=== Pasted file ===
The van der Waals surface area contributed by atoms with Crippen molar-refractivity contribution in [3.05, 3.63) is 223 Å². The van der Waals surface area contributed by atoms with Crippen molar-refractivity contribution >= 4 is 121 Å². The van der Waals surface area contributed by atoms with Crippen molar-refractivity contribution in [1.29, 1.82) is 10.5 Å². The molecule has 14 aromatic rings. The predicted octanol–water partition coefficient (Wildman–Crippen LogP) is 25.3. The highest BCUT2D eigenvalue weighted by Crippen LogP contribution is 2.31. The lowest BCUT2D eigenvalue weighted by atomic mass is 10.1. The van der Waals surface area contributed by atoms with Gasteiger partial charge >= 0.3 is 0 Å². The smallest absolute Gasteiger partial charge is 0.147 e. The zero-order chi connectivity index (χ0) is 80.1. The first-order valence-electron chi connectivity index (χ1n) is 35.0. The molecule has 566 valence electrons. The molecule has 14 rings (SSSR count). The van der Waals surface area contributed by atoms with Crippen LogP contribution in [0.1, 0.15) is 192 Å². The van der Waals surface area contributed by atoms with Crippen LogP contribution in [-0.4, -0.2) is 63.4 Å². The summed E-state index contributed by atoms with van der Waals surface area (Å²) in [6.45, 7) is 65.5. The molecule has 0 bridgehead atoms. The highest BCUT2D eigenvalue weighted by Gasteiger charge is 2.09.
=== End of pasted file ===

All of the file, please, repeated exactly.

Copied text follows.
The van der Waals surface area contributed by atoms with Crippen molar-refractivity contribution in [3.05, 3.63) is 223 Å². The van der Waals surface area contributed by atoms with Crippen molar-refractivity contribution >= 4 is 121 Å². The van der Waals surface area contributed by atoms with Crippen molar-refractivity contribution in [1.29, 1.82) is 10.5 Å². The molecule has 14 aromatic rings. The predicted octanol–water partition coefficient (Wildman–Crippen LogP) is 25.3. The highest BCUT2D eigenvalue weighted by Crippen LogP contribution is 2.31. The lowest BCUT2D eigenvalue weighted by atomic mass is 10.1. The van der Waals surface area contributed by atoms with Gasteiger partial charge >= 0.3 is 0 Å². The smallest absolute Gasteiger partial charge is 0.147 e. The zero-order chi connectivity index (χ0) is 80.1. The first-order valence-electron chi connectivity index (χ1n) is 35.0. The molecule has 566 valence electrons. The molecule has 14 rings (SSSR count). The van der Waals surface area contributed by atoms with Crippen LogP contribution in [0.1, 0.15) is 192 Å². The van der Waals surface area contributed by atoms with Crippen LogP contribution in [-0.4, -0.2) is 63.4 Å². The summed E-state index contributed by atoms with van der Waals surface area (Å²) in [6.45, 7) is 65.5. The molecule has 0 bridgehead atoms. The highest BCUT2D eigenvalue weighted by Gasteiger charge is 2.09.